Say goodbye to your mouse and keyboard
Leap represents an entirely new way to interact with your computers. It’s more accurate than a mouse, as reliable as a keyboard and more sensitive than a touchscreen. For the first time, you can control a computer in three dimensions with your natural hand and finger...More
Leap represents an entirely new way to interact with your computers. It’s more accurate than a mouse, as reliable as a keyboard and more sensitive than a touchscreen. For the first time, you can control a computer in three dimensions with your natural hand and finger movements.
This isn’t a game system that roughly maps your hand movements. The Leap technology is 200 times more accurate than anything else on the market — at any price point. Just about the size of a flash drive, the Leap can distinguish your individual fingers and track your movements down to a 1/100th of a millimeter.
This is like day one of the mouse. Except, no one needs an instruction manual for their hands.
Get ready, get set, go.
We asked one simple question: ‘What feels natural?’. Using a Leap is easy. And the next thing you know, a swipe in the air leads to a swipe of the page. So that nice LED display remains clean and untouched, as it should be.
Setup is just as intuitive. Plug The Leap into a USB port. Load the Leap Motion software. Do a quick wave to calibrate. That's it.
In minutes, you’ll be able to interact with your desktop using natural hand and finger movements.
It sounds too good to be true, we know. But, that’s what we specialize in around here.
We are changing the world
Two or three hundred thousands lines of code later, we’ve figured out how to use The Leap to create an interaction space around your computer, in 3D. Able to distinguish thumbs from fingers, and even handheld items like pencils. This allows users to interact like never before, using only natural movements.
And we went a step further. You will be able to create custom gestures that fit how you want to use your computer. You can even network more than one Leap device, to create even larger interaction areas.
We’ve been able to link Leap to dozens of applications and operating systems.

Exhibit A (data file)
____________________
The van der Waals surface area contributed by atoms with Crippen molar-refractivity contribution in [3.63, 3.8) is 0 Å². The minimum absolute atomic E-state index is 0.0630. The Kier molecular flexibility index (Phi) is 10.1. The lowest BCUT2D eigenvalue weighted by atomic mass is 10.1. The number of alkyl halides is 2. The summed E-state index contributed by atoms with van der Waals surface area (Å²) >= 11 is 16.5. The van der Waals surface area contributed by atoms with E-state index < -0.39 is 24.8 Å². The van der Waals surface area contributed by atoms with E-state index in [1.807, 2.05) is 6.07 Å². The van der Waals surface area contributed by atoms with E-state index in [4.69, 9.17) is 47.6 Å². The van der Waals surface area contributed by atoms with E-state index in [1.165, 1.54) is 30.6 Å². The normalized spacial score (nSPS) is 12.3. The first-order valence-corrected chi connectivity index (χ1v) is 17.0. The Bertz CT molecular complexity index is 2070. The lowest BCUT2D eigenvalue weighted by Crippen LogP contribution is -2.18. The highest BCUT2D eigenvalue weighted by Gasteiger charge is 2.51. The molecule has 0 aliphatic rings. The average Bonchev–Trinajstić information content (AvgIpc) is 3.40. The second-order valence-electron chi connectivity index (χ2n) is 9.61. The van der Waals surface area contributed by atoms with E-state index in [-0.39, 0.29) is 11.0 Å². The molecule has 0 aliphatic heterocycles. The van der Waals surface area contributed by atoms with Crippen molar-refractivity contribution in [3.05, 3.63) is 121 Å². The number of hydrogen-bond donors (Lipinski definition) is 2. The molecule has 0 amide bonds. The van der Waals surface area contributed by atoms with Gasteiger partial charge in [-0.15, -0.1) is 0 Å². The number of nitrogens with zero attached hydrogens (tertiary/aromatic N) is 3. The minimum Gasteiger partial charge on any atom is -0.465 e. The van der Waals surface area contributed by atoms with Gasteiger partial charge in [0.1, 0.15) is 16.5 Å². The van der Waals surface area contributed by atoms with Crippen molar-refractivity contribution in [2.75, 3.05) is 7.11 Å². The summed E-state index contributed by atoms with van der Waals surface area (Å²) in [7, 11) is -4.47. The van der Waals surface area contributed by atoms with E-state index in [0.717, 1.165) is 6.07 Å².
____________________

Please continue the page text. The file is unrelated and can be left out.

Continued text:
But this is just the beginning. As our development community builds, who knows what the future holds?
What exactly is The Leap?
The Leap is a small iPod sized USB peripheral that creates a 3D interaction space of 8 cubic feet to precisely interact with and control software on your laptop or desktop computer. It’s like being able to reach into the computer and pull out information as easily as reaching into a cookie jar.
The Leap senses your individual hand and finger movements independently, as well as items like a pen. In fact, it’s 200x more sensitive than existing touch-free products and technologies. It’s the difference between sensing an arm swiping through the air and being able to create a precise digital signature with a fingertip or pen.
What can I do with The Leap?
The possibilities are endless, really. Computer power has grown exponentially over the years, but the way we interact with those computers has not. With LEAP, virtually every kind of application, across every industry, can be re-imagined.
Art. Healthcare. Engineering. Operating Systems. Gaming. If you can imagine it, we’re pretty confident there’s a remarkable member of our developer community who is already working to create it.
What is Leap Motion technology?
Leap Motion technology is a breakthrough in computer interaction, using a patented mathematical approach to 3D, touch-free motion sensing and motion control software that’s unlike anything that currently exists on the market or in academia. Developed over the past 4 years, Leap Motion moves far beyond the current technologies designed for distant arm waving.